Metabolic and endocrine disturbances such as hyperinsulinemia, hyperandrogenism and dyslipidemia might be responsible for developing PCOS-associated oxidative stress. So, PCOS is proposed as a significantly decreased antioxidant status, and the resultant oxidative stress induces an inflammatory environment [42, 54]. Khodaeifaret al.  also demonstrated that treatment with the Cinnamon. Zeylanicum extract (200 mg/kg) had antioxidant properties, reducing oxidative stress and protecting the ovarian tissue from oxidative damage in the PCOS model rats. In an RCT developed by Borzoei et al. , the 1.5 g /day cinnamon powder intake for eight weeks significantly increased the serum total antioxidant capacity (increased 9.28%), while it decreased malondialdehyde (by 7.87%), as compared to the placebo. It was also shown that cinnamon supplementation had antioxidant potency, improving oxidative stress in the PCOS women. These findings were all in agreement with the previous study, which reported that the treatment with the cinnamon. zeylanicum extract, due to its antioxidant property, could protect the ovarian tissue from the oxidative damage .
PCOS, as one of the most common endocrine disorders, has many metabolic complications. These include dyslipidemia, insulin resistance, obesity and overweight, and hormonal abnormalities . PCOS is also related to elevated oxidative stress levels in the body . Various compounds can affect the metabolic status and oxidative conditions of this disease, including cinnamon or compounds found in CEs such as cinnamic acid and cinnamaldehyde .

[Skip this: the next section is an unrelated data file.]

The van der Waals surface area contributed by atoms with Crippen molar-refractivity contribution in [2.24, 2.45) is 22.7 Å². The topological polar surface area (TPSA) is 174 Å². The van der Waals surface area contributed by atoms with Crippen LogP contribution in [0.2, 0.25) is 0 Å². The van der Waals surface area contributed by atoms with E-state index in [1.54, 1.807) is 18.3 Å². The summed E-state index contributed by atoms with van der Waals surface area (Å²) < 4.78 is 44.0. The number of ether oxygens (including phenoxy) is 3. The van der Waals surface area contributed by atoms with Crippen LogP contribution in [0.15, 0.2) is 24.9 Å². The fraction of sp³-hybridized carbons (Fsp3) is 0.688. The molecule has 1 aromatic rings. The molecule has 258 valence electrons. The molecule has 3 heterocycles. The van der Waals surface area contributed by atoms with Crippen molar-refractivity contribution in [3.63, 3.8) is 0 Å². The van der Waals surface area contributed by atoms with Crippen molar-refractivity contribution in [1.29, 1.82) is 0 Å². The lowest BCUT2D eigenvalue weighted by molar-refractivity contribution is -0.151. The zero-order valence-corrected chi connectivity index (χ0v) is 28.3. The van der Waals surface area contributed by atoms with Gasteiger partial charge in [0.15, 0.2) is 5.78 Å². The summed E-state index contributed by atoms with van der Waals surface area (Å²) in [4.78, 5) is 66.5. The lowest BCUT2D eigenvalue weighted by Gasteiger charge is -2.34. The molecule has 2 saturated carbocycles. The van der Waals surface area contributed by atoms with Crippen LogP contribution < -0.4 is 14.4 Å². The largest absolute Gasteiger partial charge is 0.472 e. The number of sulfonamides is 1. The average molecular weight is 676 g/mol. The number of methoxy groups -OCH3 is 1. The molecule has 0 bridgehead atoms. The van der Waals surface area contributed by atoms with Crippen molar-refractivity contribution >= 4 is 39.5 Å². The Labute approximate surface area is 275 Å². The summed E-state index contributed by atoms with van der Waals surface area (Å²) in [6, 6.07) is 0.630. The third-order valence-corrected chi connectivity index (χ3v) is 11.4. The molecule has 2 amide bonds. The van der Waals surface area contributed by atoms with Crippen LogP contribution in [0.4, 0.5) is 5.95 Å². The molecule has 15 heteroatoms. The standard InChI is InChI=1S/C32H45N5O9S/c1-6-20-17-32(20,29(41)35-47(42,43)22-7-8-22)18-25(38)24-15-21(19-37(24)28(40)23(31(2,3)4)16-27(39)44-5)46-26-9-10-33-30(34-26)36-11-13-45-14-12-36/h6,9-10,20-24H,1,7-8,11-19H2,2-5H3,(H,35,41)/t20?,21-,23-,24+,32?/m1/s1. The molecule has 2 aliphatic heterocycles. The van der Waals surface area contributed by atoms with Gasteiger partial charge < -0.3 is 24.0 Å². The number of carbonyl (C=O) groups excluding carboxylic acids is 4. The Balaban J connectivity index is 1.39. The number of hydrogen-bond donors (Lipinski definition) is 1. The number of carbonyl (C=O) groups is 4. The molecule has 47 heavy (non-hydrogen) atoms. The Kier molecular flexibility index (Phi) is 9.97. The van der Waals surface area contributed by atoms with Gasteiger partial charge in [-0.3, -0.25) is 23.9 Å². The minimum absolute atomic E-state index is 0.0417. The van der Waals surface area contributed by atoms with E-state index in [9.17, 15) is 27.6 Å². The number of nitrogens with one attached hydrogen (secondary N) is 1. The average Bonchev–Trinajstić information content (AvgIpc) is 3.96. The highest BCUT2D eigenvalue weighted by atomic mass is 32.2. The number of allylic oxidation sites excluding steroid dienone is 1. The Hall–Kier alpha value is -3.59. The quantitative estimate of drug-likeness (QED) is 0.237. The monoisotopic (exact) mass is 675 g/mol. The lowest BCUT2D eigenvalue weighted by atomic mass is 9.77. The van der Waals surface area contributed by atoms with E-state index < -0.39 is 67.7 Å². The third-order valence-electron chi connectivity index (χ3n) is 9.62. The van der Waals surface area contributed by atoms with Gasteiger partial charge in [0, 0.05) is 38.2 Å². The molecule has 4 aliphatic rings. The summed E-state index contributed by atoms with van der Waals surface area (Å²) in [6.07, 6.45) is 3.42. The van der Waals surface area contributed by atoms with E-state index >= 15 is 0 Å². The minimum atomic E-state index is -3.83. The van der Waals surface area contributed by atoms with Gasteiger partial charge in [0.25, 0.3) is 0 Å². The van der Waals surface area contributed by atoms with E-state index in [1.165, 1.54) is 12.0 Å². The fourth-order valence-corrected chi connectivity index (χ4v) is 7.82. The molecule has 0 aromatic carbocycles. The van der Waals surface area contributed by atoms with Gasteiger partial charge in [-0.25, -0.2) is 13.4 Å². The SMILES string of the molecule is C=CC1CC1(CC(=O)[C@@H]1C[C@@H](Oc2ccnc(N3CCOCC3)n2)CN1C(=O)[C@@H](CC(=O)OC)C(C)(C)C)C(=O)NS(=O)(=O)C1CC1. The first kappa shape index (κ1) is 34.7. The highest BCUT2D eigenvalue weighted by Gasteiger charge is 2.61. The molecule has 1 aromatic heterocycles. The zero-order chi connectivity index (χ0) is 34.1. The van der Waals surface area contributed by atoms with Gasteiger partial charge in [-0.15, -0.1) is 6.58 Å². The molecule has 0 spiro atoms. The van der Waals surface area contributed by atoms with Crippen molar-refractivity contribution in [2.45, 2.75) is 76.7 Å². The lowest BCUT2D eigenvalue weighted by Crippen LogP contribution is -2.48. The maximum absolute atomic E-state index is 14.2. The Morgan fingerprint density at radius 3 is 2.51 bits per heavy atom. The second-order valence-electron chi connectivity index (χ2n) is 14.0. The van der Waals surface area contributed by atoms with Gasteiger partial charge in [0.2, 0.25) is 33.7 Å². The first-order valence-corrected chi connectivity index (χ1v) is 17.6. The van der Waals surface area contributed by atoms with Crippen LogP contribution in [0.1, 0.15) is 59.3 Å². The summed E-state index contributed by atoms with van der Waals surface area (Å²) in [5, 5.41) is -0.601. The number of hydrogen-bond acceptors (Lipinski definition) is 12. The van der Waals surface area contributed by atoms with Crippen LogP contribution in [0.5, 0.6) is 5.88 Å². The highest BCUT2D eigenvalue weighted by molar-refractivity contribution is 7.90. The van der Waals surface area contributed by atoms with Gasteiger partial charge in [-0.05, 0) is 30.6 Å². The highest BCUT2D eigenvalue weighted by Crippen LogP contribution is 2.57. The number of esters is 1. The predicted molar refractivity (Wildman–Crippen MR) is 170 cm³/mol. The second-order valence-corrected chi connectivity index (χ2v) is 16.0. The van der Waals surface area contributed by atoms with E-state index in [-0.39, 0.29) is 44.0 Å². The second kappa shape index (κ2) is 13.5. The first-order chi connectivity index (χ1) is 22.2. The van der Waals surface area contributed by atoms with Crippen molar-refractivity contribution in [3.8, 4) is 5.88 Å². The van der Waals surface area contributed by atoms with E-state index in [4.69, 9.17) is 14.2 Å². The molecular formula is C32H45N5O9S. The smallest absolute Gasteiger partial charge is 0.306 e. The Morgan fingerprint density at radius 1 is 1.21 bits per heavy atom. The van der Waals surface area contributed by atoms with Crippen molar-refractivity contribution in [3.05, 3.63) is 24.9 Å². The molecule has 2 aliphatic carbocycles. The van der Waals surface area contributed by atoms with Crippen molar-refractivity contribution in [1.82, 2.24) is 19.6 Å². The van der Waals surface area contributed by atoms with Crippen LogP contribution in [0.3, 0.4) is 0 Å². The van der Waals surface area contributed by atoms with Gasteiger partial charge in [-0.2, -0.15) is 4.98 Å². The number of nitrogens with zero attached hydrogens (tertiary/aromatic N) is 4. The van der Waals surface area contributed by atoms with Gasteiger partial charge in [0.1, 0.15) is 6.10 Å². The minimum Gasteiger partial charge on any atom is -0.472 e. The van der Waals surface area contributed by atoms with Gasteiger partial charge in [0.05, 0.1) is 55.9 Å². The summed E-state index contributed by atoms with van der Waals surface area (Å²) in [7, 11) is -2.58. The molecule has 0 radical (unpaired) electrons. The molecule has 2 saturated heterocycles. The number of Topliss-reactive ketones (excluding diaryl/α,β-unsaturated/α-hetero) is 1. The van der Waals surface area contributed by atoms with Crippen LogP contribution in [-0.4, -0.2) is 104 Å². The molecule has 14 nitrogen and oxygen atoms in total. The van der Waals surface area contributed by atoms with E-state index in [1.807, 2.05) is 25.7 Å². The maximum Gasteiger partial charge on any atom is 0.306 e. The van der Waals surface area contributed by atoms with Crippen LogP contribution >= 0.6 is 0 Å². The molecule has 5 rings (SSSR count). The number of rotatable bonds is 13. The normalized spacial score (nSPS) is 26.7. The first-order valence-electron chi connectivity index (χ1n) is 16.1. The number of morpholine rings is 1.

Insulin resistance is one of the major factors involved in the pathophysiology of PCOS . Several studies have investigated the effect of cinnamon on glycemic indices and insulin sensitivity in the PCOS patients. In most studies, cinnamon has been shown to have an ameliorative effect on blood glucose and insulin sensitivity [10, 23, 24, 26, 28]. In two studies, despite insignificant results, cinnamon was shown to reduce FBS, 2-h postprandial blood glucose and measures of insulin resistance [29, 30]. In the study done by Kort et al., these results might be related to the high sample loss during the follow-up period (more than 50%) . In the study conducted by Hajimonfarednejad et al., cinnamon powder reduced HOMA-IR significantly; however, the results pertaining to FBS 2-h postprandial blood glucose were insignificant . The insignificant results on glycemic indices may be related to the lower levels of these indices before supplementation among the included subjects. So, cinnamon supplementation could not be much effective on these indices.